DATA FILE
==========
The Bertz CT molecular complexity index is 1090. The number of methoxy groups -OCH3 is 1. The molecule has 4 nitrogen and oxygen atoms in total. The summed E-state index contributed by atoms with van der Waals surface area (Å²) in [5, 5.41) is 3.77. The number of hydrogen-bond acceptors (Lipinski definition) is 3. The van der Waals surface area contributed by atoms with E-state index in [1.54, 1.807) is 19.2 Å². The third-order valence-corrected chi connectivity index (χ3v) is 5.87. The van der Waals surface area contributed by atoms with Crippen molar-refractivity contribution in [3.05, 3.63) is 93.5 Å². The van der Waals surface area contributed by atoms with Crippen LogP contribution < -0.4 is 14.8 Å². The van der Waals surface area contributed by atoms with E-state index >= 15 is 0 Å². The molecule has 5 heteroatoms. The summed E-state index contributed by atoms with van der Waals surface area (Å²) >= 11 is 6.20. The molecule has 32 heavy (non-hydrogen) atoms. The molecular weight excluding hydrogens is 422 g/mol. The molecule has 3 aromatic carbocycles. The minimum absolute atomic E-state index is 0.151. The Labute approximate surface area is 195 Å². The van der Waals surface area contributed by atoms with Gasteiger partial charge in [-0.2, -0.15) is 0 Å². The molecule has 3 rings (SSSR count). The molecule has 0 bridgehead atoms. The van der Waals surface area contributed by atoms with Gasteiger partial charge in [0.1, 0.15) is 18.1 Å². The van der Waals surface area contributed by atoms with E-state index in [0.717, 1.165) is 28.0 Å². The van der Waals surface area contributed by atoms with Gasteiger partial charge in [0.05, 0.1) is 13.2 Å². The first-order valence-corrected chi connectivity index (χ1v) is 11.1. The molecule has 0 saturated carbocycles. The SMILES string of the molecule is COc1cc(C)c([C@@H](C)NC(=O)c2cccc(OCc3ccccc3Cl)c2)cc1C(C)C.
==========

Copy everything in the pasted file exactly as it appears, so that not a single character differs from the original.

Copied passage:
The Bertz CT molecular complexity index is 1090. The number of methoxy groups -OCH3 is 1. The molecule has 4 nitrogen and oxygen atoms in total. The summed E-state index contributed by atoms with van der Waals surface area (Å²) in [5, 5.41) is 3.77. The number of hydrogen-bond acceptors (Lipinski definition) is 3. The van der Waals surface area contributed by atoms with E-state index in [1.54, 1.807) is 19.2 Å². The third-order valence-corrected chi connectivity index (χ3v) is 5.87. The van der Waals surface area contributed by atoms with Crippen molar-refractivity contribution in [3.05, 3.63) is 93.5 Å². The van der Waals surface area contributed by atoms with Crippen LogP contribution < -0.4 is 14.8 Å². The van der Waals surface area contributed by atoms with E-state index >= 15 is 0 Å². The molecule has 5 heteroatoms. The summed E-state index contributed by atoms with van der Waals surface area (Å²) >= 11 is 6.20. The molecule has 32 heavy (non-hydrogen) atoms. The molecular weight excluding hydrogens is 422 g/mol. The molecule has 3 aromatic carbocycles. The minimum absolute atomic E-state index is 0.151. The Labute approximate surface area is 195 Å². The van der Waals surface area contributed by atoms with Gasteiger partial charge in [-0.2, -0.15) is 0 Å². The molecule has 3 rings (SSSR count). The molecule has 0 bridgehead atoms. The van der Waals surface area contributed by atoms with Gasteiger partial charge in [0.1, 0.15) is 18.1 Å². The van der Waals surface area contributed by atoms with E-state index in [0.717, 1.165) is 28.0 Å². The van der Waals surface area contributed by atoms with Gasteiger partial charge in [0.05, 0.1) is 13.2 Å². The first-order valence-corrected chi connectivity index (χ1v) is 11.1. The molecule has 0 saturated carbocycles. The SMILES string of the molecule is COc1cc(C)c([C@@H](C)NC(=O)c2cccc(OCc3ccccc3Cl)c2)cc1C(C)C.